Kane began a career as a sign and furniture painter at York, moving to Cobourg, Ontario, in 1834. At Cobourg, he took up a job in the furniture factory of Freeman Schermerhorn Clench, but also painted several portraits of the local personalities, including the sheriff and his employer's wife. In 1836 Kane moved to Detroit, Michigan, where the American artist James Bowman was living. The two had met earlier at York. Bowman had persuaded Kane that studying art in Europe was a necessity for an aspiring painter, and they had planned to travel to Europe together. But Kane had to postpone the trip, as he was short of money to pay for the passage to Europe and Bowman had married shortly before and was not inclined to leave his family. For the next five years, Kane toured the American Midwest, working as an itinerant portrait painter, travelling to New Orleans.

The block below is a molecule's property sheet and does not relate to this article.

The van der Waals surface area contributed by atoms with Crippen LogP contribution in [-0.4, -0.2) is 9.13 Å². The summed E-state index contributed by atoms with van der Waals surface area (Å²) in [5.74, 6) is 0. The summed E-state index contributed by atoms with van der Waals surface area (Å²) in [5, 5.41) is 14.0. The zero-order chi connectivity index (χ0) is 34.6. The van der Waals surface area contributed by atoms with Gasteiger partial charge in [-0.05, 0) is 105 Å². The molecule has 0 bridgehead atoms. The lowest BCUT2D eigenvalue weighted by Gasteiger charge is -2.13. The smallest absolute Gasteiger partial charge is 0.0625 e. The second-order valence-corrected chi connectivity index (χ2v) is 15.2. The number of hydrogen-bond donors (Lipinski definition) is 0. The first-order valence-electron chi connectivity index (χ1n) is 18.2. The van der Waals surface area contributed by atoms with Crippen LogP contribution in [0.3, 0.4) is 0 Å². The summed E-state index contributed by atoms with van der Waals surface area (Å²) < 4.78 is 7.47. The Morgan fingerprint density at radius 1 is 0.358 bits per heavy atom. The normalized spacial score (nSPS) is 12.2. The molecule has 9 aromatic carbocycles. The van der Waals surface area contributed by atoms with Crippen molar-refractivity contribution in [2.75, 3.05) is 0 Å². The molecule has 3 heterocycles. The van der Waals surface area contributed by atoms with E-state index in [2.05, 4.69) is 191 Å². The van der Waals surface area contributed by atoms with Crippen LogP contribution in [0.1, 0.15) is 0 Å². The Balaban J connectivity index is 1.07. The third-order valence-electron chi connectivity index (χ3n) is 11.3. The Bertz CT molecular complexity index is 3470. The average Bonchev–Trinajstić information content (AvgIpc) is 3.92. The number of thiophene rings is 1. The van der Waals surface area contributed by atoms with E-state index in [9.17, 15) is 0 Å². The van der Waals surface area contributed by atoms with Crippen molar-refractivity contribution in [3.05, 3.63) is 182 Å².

In June 1841, Kane left America, sailing from New Orleans aboard a ship bound for Marseilles in France, arriving there about three months later. Unable to afford formal art studies at an art school or with an established master, he toured Europe for the next two years, visiting art museums wherever he could and studying and copying the works of old masters. Until autumn 1842 he stayed in Italy, before trekking across the Great St. Bernard Pass, moving to Paris and from there on to London. In London he met George Catlin, an American painter who had painted Native Americans on the prairies and who now was on a promotion tour for his book, Letters and Notes on the Manners, Customs and Conditions of the North American Indians. Catlin lectured at Egyptian Hall at Piccadilly, where he also exhibited some of his paintings. In his book Catlin argued that the culture of the Native Americans was disappearing and should be recorded before passing into oblivion. Kane found the argument compelling and decided to similarly document the Canadian Aboriginal peoples.